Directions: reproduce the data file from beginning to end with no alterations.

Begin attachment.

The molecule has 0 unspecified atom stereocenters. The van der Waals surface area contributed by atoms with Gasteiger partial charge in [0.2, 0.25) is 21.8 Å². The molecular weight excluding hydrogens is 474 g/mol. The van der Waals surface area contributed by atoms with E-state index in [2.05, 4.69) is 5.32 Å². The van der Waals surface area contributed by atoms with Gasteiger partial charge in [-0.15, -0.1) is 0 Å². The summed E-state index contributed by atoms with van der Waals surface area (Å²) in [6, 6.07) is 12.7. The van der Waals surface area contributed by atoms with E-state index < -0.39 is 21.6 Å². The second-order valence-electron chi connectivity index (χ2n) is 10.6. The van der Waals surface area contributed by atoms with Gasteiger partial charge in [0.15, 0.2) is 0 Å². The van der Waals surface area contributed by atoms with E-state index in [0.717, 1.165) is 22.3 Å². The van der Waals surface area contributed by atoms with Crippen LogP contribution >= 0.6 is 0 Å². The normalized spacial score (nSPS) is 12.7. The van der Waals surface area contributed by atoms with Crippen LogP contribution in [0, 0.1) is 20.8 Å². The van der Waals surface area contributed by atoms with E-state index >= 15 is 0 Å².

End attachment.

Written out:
The molecule has 0 unspecified atom stereocenters. The van der Waals surface area contributed by atoms with Gasteiger partial charge in [0.2, 0.25) is 21.8 Å². The molecular weight excluding hydrogens is 474 g/mol. The van der Waals surface area contributed by atoms with E-state index in [2.05, 4.69) is 5.32 Å². The van der Waals surface area contributed by atoms with Gasteiger partial charge in [-0.15, -0.1) is 0 Å². The summed E-state index contributed by atoms with van der Waals surface area (Å²) in [6, 6.07) is 12.7. The van der Waals surface area contributed by atoms with E-state index < -0.39 is 21.6 Å². The second-order valence-electron chi connectivity index (χ2n) is 10.6. The van der Waals surface area contributed by atoms with Gasteiger partial charge in [0.15, 0.2) is 0 Å². The van der Waals surface area contributed by atoms with E-state index in [0.717, 1.165) is 22.3 Å². The van der Waals surface area contributed by atoms with Crippen LogP contribution >= 0.6 is 0 Å². The normalized spacial score (nSPS) is 12.7. The van der Waals surface area contributed by atoms with Crippen LogP contribution in [0, 0.1) is 20.8 Å². The van der Waals surface area contributed by atoms with E-state index >= 15 is 0 Å².